Abu Dhabi National Oil Company’s newly set up debt-issuing unit, ADNOC Murban, began holding investor meetings on Tuesday ahead of its debut bond sale expected this year, an investors’ note seen by Reuters showed.
The meetings, coordinated by JPMorgan and Morgan Stanley, will run through Friday and will target investors in Asia, Europe, the United States, and the Middle East and Africa, according to the note.
ADNOC and JPMorgan did not respond to emailed requests for comment. Morgan Stanley declined to comment.
The ability to tap the debt capital markets will give ADNOC flexibility to raise debt with longer tenors and potentially better pricing.
In an investor presentation reviewed by Reuters, ADNOC Group’s chief investment officer said ADNOC has traditionally financed itself with equity and limited use of bank loans.
“We think it’s useful for modern treasury to add access to the debt capital markets to our financing toolkit, to complete the set of instruments available to us,” CIO Klaus Froehlich said.
Regional peer Saudi Aramco issued its debut bonds in April 2019, raising $12 billion ahead of its record $29.4 billion initial public offering.
Qatar Energy also raised $12.5 billion in last year’s largest bond sale out of emerging markets.
“For clarity, we do not intend to access the markets in the same way our regional peers have done with a jumbo inaugural debt offering. More likely, we will be accessing the market in sizes of around $3 to $5 billion per annum,” Froehlich said.
Proceeds from the upcoming bond sale will be used to refinance loans, he said. ADNOC has $6 billion in loans maturing this year and $10 billion over the following three years.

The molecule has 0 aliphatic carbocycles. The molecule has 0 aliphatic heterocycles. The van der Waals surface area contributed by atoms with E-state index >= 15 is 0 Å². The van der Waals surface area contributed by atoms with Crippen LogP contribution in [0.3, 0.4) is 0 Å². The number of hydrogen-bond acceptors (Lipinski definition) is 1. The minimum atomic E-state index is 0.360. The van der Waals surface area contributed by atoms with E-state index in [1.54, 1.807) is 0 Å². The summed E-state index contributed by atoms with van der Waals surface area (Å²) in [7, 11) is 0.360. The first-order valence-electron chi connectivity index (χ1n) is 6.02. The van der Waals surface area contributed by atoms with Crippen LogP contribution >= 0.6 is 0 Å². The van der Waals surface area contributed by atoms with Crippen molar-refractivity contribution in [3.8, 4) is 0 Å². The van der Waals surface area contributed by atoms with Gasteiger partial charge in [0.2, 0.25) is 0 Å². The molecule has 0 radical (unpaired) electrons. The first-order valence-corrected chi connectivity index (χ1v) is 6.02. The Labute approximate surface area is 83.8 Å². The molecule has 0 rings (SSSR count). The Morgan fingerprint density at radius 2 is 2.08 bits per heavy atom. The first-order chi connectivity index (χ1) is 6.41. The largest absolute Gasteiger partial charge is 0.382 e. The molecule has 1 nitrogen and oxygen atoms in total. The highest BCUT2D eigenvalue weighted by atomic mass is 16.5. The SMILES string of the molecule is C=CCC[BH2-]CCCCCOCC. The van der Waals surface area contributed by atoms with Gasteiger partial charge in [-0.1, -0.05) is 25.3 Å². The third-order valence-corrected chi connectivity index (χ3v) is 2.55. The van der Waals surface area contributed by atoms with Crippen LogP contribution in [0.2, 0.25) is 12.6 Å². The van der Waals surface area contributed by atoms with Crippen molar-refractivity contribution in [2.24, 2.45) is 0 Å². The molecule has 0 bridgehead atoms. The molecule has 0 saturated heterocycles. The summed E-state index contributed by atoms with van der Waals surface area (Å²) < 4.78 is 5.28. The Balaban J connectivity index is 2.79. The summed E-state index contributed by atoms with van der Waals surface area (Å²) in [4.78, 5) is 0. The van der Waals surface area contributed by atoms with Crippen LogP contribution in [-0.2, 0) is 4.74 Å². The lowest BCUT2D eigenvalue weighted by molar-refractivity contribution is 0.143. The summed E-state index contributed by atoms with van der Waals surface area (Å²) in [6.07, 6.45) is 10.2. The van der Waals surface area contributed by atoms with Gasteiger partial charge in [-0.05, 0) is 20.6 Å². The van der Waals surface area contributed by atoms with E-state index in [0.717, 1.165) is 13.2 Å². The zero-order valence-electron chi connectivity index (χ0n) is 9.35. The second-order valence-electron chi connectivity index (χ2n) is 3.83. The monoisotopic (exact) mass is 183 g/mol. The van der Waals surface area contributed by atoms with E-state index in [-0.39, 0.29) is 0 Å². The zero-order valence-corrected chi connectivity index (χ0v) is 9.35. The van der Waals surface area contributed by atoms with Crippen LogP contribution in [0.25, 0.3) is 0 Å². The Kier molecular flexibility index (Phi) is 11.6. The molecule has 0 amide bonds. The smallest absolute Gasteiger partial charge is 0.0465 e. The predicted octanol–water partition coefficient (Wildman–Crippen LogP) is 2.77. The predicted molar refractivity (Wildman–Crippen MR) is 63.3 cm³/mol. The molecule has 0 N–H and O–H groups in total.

“But, just so that you understand, we just paid back a $3 billion bank line in cash, so this bond program is not necessarily a necessity to refinance bank loans, but a proactive move in order to build a curve,” Froehlich said.
Investors have previously been offered bonds carrying ADNOC risk indirectly.
ADNOC billed Murban as a “superior proposition for bondholders” in the investor presentation, in part due to a prospective “highest ranking position in ADNOC’s cash waterfall.”
ADNOC Murban investors get paid before ADNOC Group royalties, most operating expenditures, and tax, the presentation said.
Named after ADNOC’s flagship crude grade Murban, the debt-issuing unit is expected to be rated AA by S&P, Aa2 by Moody’s and AA by Fitch, ADNOC Murban said in a statement earlier on Tuesday.
It said the ratings are aligned with its shareholder, the emirate of Abu Dhabi, a regular issuer in the debt capital markets.
Debt issued by ADNOC Murban will not receive guarantees from ADNOC or the Abu Dhabi government, S&P said in its rating report on Tuesday.
“Murban takes momentary ownership of the Murban barrels assigned to it by ADNOC under the assignment agreement and immediately sells the same... barrels to ADNOC Trading and ADNOC,” S&P said.
“Murban has effectively been inserted in the crude oil value chain such that it owns no reserves and bears no production costs, royalties, or taxes, but has the first claim on the cash proceeds from these Murban crude oil barrels.”